There are countertenors and there is Andreas Scholl. This is the only male alto voice which is recognizable after one phrase, and on a good day it is a glorious instrument which can fill the Albert Hall; sadly, this was not one of those days, it being clear from the outset that Scholl was unwell, so it was all the more remarkable that the concert was a roaring success. This all-Purcell evening in which Scholl was partnered by Philippe Jaroussky and the Ensemble Artaserse brought this wonderful, mostly neglected music to a huge and appreciative audience.
Those of us old enough to have grown up with Alfred and Mark Deller singing these duets and arias were of course in heaven; the great Castrati of Handels day may have bitched and whined about their billing and their trills, but here we had two singers as collaborative as their great father-and-son predecessors. Nothing paternal or filial about Scholl and Jaroussky however, who both relished the ample opportunities Purcell gives for amiable rivalry.
The concert was beautifully conceived, each piece seeming to flow naturally on to the next, with the superb Ensemble Artaserse providing sparkling support. Jarousskys Fairest Isle was typical of his singing; exquisitely phrased, bitingly projected, elegantly fluent, yet lacking any special individual quality or particular sensitivity to the words. Scholls Strike the Viol which followed it may have lacked his customary muscularity of tone, but listening to his voicing of just one word, touch was enough to remind us that his is a unique art.
Jarousskys mellifluous tone was heard to great advantage in Now that the sun, and he negotiated the florid Hallelujahs with panache, but again what I heard was a lovely (in both senses) male soprano, adept in the higher reaches but as yet lacking depth, both in the technical and interpretative senses of that word. Scholls One charming night gave an apt contrast; the singing was nowhere near as confident and flawless as the younger mans, but the tone, the feeling for the words thousand and pleasure gave a completely different experience. Jaroussky skims delightfully over the surface: Scholl takes you right down into the depths.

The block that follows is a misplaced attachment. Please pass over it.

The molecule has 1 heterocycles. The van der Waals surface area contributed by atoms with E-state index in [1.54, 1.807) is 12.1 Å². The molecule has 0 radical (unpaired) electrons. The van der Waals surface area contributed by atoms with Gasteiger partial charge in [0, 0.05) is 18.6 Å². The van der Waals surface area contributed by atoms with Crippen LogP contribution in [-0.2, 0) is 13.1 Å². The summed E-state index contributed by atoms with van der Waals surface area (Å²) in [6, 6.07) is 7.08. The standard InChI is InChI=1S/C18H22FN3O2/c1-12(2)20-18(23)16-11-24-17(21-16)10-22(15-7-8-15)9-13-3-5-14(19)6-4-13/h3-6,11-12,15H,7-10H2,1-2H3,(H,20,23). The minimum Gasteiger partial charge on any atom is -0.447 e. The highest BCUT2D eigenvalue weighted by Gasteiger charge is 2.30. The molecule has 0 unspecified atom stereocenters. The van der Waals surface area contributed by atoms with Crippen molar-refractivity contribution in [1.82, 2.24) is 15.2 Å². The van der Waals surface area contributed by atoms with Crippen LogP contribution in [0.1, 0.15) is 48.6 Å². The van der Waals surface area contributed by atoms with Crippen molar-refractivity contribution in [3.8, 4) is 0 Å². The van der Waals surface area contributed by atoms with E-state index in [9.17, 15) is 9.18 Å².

Scholl was in better vocal form after the interval, and he gave a tremendous performance of the complex O solitude. Jaroussky shaped the mournful phrases of O let me weep with delicacy, and both singers enjoyed themselves with Now the Night, which they repeated as their third encore, complete with appropriate antics. It was however the first encore which provided the evenings most stunning singing: in what Sir Nicholas Kenyon delightedly remarked to me was a tribute to frozen roads, Scholl sang the chromatically daring What Power art Thou? from King Arthur: often referred to as The Cold Genius aria or The Frost scene, this fascinating piece evokes the spirit of Winter with what must be one of the most taxing of all vocal lines in its depiction of the shivering cold, and with an orchestral accompaniment as evocative as it is daring. The yell of Bravo! which followed it was richly deserved.
I want to hear much more from the Ensemble Artaserse, especially the flutes and those wonderfully skittish violins, and Jarousskys agile singing and youthful exuberance were a joy to hear and see, but as always it was Scholl who took us to the heart of the composer of whom it was said that only in heaven could his harmony be exceeded.
Further details of Barbican concerts can be found at barbican.org.uk